Re: CIE color definitions in CSS3 color module

Alexis Shaw wrote:
> On 11 September 2010 21:49, Christoph Päper <>wrote:
>> Alexis Shaw:
>>> A CIE XYZ color definition.
>> This will certainly not make it into level 3 of the Color module, but I
>> guess you would be fine with level 4, too.
>> We only have HSL, not HSB/HSV or HSI and neither chroma-based HLC or HVC,
>> so why should there be more than one kind of CIE color definitions?
>> (Actually, I think CSS Color should define a syntax for every common system
>> there is, but make only certain ones mandatory.)
>>  hsi(<hue>, <saturation>, <intensity>)
>>  hsv(<hue>, <saturation>, <brightness>)
>>  hlc(<hue>, <lightness>, <chroma>)
>>  hvc(<hue>, <brightness>, <chroma>)
>> As far as I understand color spaces and definitions,
>> - RGB is how screens build up colors (or close to it),
>> - CMYK is how printers build up colors (or close to it),
>> - HS* are compromises between how screens and people handle colors,
>> - CIE *** describe what colors people can see.
> Please note that they define ALL the colors that people see.

This is true but it does not define the colors that people can
perceive. If such a limited gamut of sRGB color-space can produce
16,777,216 values or 16,777,215 colors (minus black), this far
exceeds the the average 10 million that a person can observe in
theorized xyz color space.

>> Is there a point to be made in favor of luma (or luminance) based YUV/YIQ
>> or xvYCC/YCbCr …?
>>  ycc(<luma>, <blue chroma>, <red chroma>)
>>> xyz(x, y, z)
>>> where x, y and z are the floating point values of the CIE 1931 XYZ color
>> space
>> Are x, y, z normalized to a certain interval, like [0, 1], [0, 100] or [0,
>> 255]?
>> If this was not done usually, would it be okay for CSS to do so?
> X, Y and Z colours are normalised as values so that Y is between 0 and 1 in
> the ICC profile standard, and between 0 and 100 in the CIE standard. this
> means that X and Z can be reasonably be in [0,2) and [0, 200) respectively.

So you are proposing where we should set the endpoint? There may be a 
CIE standard or ICC profile standard but none of these even suggest 
that the floating point y is really a point between the floating 
points x and z.

The theory of dispersion of light [1] is wrong. The premise is this.

   | In a prism, material dispersion (a wavelength-dependent
   | refractive index) causes different colors to refract at
   | different angles, splitting white light into a rainbow.

A misconception is that that pure light is white. If light is 
polarized (linear polarization) and aimed at a prism, then no 
dispersion happens until it exits the prism. When is does, it 
disperses into a spectrum from red to violet (midpoint white). At a 
point, the red disperses into a band of red~yellow and violet 
disperses into a band of blue~violet. At some point further along the 
dispersion, the luminance of midpoint decreases until green emerges as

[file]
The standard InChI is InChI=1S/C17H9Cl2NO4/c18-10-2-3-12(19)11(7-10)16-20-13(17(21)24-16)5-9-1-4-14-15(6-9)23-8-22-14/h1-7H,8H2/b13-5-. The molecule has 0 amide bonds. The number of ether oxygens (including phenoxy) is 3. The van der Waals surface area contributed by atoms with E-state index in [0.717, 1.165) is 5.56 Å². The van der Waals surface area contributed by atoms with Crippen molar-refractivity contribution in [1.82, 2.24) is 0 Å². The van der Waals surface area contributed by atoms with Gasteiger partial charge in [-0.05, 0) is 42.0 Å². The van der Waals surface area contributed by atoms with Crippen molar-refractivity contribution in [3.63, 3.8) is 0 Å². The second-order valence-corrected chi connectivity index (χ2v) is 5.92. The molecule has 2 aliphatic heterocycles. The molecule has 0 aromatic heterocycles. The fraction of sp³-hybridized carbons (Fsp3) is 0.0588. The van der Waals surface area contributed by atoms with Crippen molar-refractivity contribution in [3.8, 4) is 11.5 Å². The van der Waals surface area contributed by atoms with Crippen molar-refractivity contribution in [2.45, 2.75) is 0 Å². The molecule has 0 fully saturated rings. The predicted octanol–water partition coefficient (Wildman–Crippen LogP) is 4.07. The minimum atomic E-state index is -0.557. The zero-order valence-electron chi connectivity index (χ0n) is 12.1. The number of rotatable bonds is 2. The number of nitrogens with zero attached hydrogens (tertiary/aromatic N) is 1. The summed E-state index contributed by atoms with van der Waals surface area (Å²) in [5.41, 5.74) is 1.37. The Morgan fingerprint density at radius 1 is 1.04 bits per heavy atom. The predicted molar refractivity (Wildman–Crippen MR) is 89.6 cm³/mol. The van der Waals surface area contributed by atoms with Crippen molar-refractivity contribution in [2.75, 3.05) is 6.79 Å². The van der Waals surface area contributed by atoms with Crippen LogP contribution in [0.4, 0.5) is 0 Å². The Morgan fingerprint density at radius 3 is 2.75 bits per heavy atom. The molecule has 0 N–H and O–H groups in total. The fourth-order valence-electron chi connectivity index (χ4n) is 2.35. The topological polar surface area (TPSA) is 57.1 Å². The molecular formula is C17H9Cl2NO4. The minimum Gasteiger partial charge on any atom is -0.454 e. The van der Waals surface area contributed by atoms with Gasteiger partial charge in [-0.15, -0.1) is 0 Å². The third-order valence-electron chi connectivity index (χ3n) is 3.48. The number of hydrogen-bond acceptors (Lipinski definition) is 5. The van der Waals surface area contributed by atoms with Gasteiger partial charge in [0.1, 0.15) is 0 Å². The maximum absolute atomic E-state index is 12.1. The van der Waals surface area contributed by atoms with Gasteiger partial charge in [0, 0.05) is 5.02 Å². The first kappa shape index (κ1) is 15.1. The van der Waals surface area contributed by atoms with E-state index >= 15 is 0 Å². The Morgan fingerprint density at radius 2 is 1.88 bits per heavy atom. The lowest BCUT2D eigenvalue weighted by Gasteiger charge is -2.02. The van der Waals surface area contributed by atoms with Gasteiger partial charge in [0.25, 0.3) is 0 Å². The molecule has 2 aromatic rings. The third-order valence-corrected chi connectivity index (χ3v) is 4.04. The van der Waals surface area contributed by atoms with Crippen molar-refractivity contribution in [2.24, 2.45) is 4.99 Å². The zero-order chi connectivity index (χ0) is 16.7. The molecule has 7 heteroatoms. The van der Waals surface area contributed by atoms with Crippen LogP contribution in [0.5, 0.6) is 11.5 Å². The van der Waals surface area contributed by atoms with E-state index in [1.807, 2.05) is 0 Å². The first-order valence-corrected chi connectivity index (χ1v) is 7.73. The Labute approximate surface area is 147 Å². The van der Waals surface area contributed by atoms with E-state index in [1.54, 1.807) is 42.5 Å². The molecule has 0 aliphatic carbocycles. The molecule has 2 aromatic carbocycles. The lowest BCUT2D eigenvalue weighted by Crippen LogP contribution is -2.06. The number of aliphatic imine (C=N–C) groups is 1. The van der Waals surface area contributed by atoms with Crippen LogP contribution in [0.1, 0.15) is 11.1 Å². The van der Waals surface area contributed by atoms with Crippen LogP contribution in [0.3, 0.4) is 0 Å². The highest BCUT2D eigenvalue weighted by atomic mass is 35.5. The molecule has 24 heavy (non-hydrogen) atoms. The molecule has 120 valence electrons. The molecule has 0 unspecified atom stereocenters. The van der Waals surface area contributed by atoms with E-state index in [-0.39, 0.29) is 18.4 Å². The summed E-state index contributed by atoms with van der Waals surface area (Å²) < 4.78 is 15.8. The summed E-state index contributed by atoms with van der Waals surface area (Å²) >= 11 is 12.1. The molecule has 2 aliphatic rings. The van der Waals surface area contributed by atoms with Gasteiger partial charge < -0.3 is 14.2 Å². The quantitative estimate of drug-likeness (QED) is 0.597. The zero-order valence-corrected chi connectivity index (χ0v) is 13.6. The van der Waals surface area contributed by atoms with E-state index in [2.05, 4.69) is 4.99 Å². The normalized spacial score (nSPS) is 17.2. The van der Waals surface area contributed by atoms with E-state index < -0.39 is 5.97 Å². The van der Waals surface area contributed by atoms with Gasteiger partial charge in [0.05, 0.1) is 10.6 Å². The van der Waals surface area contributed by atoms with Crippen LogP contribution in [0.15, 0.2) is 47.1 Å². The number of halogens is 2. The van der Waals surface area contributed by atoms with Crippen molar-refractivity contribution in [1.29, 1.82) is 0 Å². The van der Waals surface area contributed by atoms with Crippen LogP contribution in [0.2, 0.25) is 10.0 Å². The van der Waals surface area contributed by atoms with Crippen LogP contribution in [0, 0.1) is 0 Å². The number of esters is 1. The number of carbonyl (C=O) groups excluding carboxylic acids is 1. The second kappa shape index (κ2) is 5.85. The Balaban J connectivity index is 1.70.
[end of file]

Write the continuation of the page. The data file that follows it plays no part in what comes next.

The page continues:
a distinct color.

This is seen in this image,


on this page [2] (under the heading dispersion) and this image,


on this page [3].

So how can X, Y and Z colors be normalized when one classical theory 
of light is wrong?

I do suggest that we use nanometers [4].

   Red = 700nm
   Green = 546.1nm
   Blue = 435.8nm

And hopefully those from CIE, ICC or other scientist can work out 
where the start and end of an octave of color is in the spectral (or 
monochromatic) locus. An octave of color operates like an octave in 
music. In music, each successive point in an octave range (ei. from C 
to C) has a wavelength that has doubled in length. So somewhere in the 
CIE 1931 chromaticity diagram [5] is an octave of color, where the 
wavelength doubles in length.

If we know this octave, which is between 380nm to 810nm, then we can 
map such an octave to [0,1], [0, 100] or  [0,2], [0, 200] and use what 
Christoph has said (below) as a method to clamp color (monochromatic) 
to a display type.

   | For example, “rgb(80%, 48.5%, 12.5787587%)” works just fine
   | today, even if it results in exactly the same color value as
   | “rgb(204, 124, 32)”.

>>> xyy(x, y, Y)
>>> where x, y, and Y are the floating point values of the CIE 1931 xyY color
>> space.

No, x, y and z are floating points in CIE 1931 xyz color space.

With x, y and Y, we have.

x = x / x + y + z
y = y / x + y + z
z = z / x + y + z = 1 - x - y

which is CIE xyY color space. Alexis has similar below.

>> How does Y differ from z? If it’s a simple transformation, why would you
>> need two separate ways?
>> Are x, y, Y normalized to a certain interval, like [0, 1], [0, 100] or [0,
>> 255]?
>> If this was not done usually, would it be okay for CSS to do so?
> xyY derived from XYZ by the following.
> x = X/(X+Y+Z)
> y = Y/(X+Y+Z)
> Y = Y and Y is relative luminance. as above
> x-[0,1]
> y-[0,1]
> Y-[0,1] / [0,100] as above.
> this is useful as Y is a lumanance value, and the xy chromacity diagram is
> well known

So at the very least, CIE xyY color space is possible but CIE 1931 xyz 
color space can only be achieved when we (not necessary someone on 
this list) can map the monochromatic colors of the spectral locus to a 
3D space which is outside RGB color space but where black is the same 
point in both models. This is something that this video shows.


The 3D space (and the x, y and z floating points) can only perceived 
when it is rotated.

1. <>
2. <>
4. <>
5. <>


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Received on Friday, 17 September 2010 11:23:55 UTC